Orange County Man Only Receives One Year for Fatal DUI Accident
In September 2012, an Orange County man was sentenced to one year in jail, reported the Orange County Register. The defendant, Jose Luis Gomez Nava, had driven while under the influence of laughing gas, killing one of his friends and injuring two others.
“Impaired driving claims thousands of lives every year in the United States,” explained Orange County car accident lawyer James Ballidis, “which is why laws are in place to deter people from driving while intoxicated and to punish those who do.”
Nava pleaded guilty to vehicular manslaughter with gross negligence while intoxicated. Under California sentencing guidelines, Nava was also supposed to have his sentence enhanced because he had caused injury to more than one victim. Superior Court Judge Gerald Johnston sentenced Nava to just one year in jail. This sentence was issued against recommendations from the Deputy District Attorney, who argued that Nava’s behavior at the time of the accident was highly risky.
Johnston, however, believed that deterrence wasn’t necessary to prevent Nava from further wrongdoing. His reasoning was that Nava had been seriously injured in the crash. He suffered burns and brain trauma and, according to the Judge, would likely never drive again.
The decision of Judge Gerald Johnston drew much criticism, as many agreed with the Deputy District Attorney that Nava had engaged in extremely dangerous behavior. In light of the death he caused, the laws he broke and his careless disregard for the law and public safety, Nava will suffer very few legal consequences.
Under California Penal Code section 191.5, which addresses gross vehicular manslaughter while intoxicated, Nava could have faced as long as 10 years in prison, plus additional time as a result of sentence enhancements because there were multiple victims.
The penalties for gross vehicular manslaughter are more severe than those for vehicular manslaughter, in large part because driving while intoxicated is such a serious social problem that legislators take a strong stance to try to prevent impaired driving and punish it harshly.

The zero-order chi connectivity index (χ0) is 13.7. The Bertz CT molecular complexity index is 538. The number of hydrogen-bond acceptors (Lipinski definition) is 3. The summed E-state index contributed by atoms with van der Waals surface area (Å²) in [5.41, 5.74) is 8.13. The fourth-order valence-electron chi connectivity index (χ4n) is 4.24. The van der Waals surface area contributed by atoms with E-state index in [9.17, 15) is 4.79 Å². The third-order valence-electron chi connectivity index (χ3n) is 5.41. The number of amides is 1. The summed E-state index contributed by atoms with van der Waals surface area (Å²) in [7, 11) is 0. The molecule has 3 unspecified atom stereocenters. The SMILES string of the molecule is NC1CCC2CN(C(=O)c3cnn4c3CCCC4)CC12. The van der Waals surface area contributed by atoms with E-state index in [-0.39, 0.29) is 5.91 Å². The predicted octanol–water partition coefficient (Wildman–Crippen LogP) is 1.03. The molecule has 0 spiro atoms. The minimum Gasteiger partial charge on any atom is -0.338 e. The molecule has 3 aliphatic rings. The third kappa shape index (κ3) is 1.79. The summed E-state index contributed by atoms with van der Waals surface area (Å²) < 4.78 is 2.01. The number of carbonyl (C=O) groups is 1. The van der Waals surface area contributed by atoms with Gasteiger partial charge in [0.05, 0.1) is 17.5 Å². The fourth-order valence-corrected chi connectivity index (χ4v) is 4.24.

It could be argued that the judge’s actions were appropriate because prisons are not equipped to treat those who are facing medical problems like those that Nava is now coping with. Further, burdening the taxpayers with the cost of Nava’s incarceration and medical care may not be advantageous since Nava is incapacitated by his injuries.
However, while it is true that Nava may be suffering as a result of what he did, there are many reasons why Nava should have been given a longer sentence, not the least of which involves justice for the victims and their families.
Nava broke the law. When a law is broken, the crime is against the state. This is why, for example, domestic violence cases can be prosecuted even without the consent of the victim. If someone commits a wrong against the state, the punishment is supposed to come from the state. Violators of the law owe a debt to the state that must be paid in penalties, such as fines and/or imprisonment.
While it is true that courts can consider mitigating factors in sentencing, these factors are supposed to relate to justifications for committing the crime—not for occurrences after the crime. It is a dangerous precedent to set to suggest that just because someone injures him- or herself while breaking the law, he or she should not have to pay the consequences. Where is the line drawn? How badly does someone have to be hurt in order to avoid imprisonment for his or her actions? There is no answer to this question; therefore, the judge should not have taken things into his own hands and showed such lenience to Nava.
Finally, it is important to note that criminal sentencing is supposed to be a deterrent not just for the person who violated the law but also for others who might be considering breaking the law.
In this case, Nava made a choice that put everyone else on the road in danger. Innocent people could have been killed; passengers, in fact, were killed as a result of the choice he made. He needs to pay the legal consequences of what he has done by serving an appropriate jail sentence that is reasonable in light of the crime he committed.
Resources for accident victims and their families, such as books and articles on the injury and the wrongful death claims process, are available to the public free of charge through our office’s Preferred Friends and Clients Program.
If you would like to request one of these free resources, or to speak with an Orange County car accident lawyer, feel free to call 866-981-5596.